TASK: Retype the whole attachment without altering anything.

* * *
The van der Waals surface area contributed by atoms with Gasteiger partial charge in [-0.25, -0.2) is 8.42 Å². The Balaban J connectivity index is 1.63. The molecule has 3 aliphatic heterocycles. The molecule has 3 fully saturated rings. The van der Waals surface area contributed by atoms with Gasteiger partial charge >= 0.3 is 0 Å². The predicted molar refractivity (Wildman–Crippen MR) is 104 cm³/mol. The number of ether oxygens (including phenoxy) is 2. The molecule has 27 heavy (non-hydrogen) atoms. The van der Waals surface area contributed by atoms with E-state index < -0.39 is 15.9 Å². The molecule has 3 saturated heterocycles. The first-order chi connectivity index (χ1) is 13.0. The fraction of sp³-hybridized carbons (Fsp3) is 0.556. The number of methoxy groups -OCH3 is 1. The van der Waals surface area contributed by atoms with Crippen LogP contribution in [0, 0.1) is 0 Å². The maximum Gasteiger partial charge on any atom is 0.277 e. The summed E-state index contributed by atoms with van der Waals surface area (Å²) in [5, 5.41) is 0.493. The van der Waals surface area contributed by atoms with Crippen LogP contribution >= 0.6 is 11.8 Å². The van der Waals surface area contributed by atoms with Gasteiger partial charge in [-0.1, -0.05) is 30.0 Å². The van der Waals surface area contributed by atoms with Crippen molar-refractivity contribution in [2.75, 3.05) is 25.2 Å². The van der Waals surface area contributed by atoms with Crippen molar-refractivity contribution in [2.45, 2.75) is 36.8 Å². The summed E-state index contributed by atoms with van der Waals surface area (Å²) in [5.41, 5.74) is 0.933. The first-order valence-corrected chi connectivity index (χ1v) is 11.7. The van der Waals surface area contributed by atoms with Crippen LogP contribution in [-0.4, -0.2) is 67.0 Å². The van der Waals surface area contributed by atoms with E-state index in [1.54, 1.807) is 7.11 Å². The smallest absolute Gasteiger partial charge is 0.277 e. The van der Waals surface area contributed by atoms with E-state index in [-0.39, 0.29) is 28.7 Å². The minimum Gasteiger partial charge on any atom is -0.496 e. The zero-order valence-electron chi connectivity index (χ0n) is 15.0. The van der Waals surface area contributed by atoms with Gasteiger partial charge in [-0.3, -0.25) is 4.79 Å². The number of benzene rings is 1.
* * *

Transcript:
The van der Waals surface area contributed by atoms with Gasteiger partial charge in [-0.25, -0.2) is 8.42 Å². The Balaban J connectivity index is 1.63. The molecule has 3 aliphatic heterocycles. The molecule has 3 fully saturated rings. The van der Waals surface area contributed by atoms with Gasteiger partial charge >= 0.3 is 0 Å². The predicted molar refractivity (Wildman–Crippen MR) is 104 cm³/mol. The number of ether oxygens (including phenoxy) is 2. The molecule has 27 heavy (non-hydrogen) atoms. The van der Waals surface area contributed by atoms with E-state index < -0.39 is 15.9 Å². The molecule has 3 saturated heterocycles. The first-order chi connectivity index (χ1) is 13.0. The fraction of sp³-hybridized carbons (Fsp3) is 0.556. The number of methoxy groups -OCH3 is 1. The van der Waals surface area contributed by atoms with Crippen LogP contribution in [0, 0.1) is 0 Å². The maximum Gasteiger partial charge on any atom is 0.277 e. The summed E-state index contributed by atoms with van der Waals surface area (Å²) in [5, 5.41) is 0.493. The van der Waals surface area contributed by atoms with Crippen LogP contribution >= 0.6 is 11.8 Å². The van der Waals surface area contributed by atoms with Gasteiger partial charge in [-0.1, -0.05) is 30.0 Å². The van der Waals surface area contributed by atoms with Crippen molar-refractivity contribution in [2.75, 3.05) is 25.2 Å². The van der Waals surface area contributed by atoms with Crippen molar-refractivity contribution in [2.45, 2.75) is 36.8 Å². The summed E-state index contributed by atoms with van der Waals surface area (Å²) in [5.41, 5.74) is 0.933. The first-order valence-corrected chi connectivity index (χ1v) is 11.7. The van der Waals surface area contributed by atoms with Crippen LogP contribution in [-0.4, -0.2) is 67.0 Å². The van der Waals surface area contributed by atoms with E-state index in [1.54, 1.807) is 7.11 Å². The smallest absolute Gasteiger partial charge is 0.277 e. The van der Waals surface area contributed by atoms with E-state index in [-0.39, 0.29) is 28.7 Å². The minimum Gasteiger partial charge on any atom is -0.496 e. The zero-order valence-electron chi connectivity index (χ0n) is 15.0. The van der Waals surface area contributed by atoms with Gasteiger partial charge in [-0.3, -0.25) is 4.79 Å². The number of benzene rings is 1.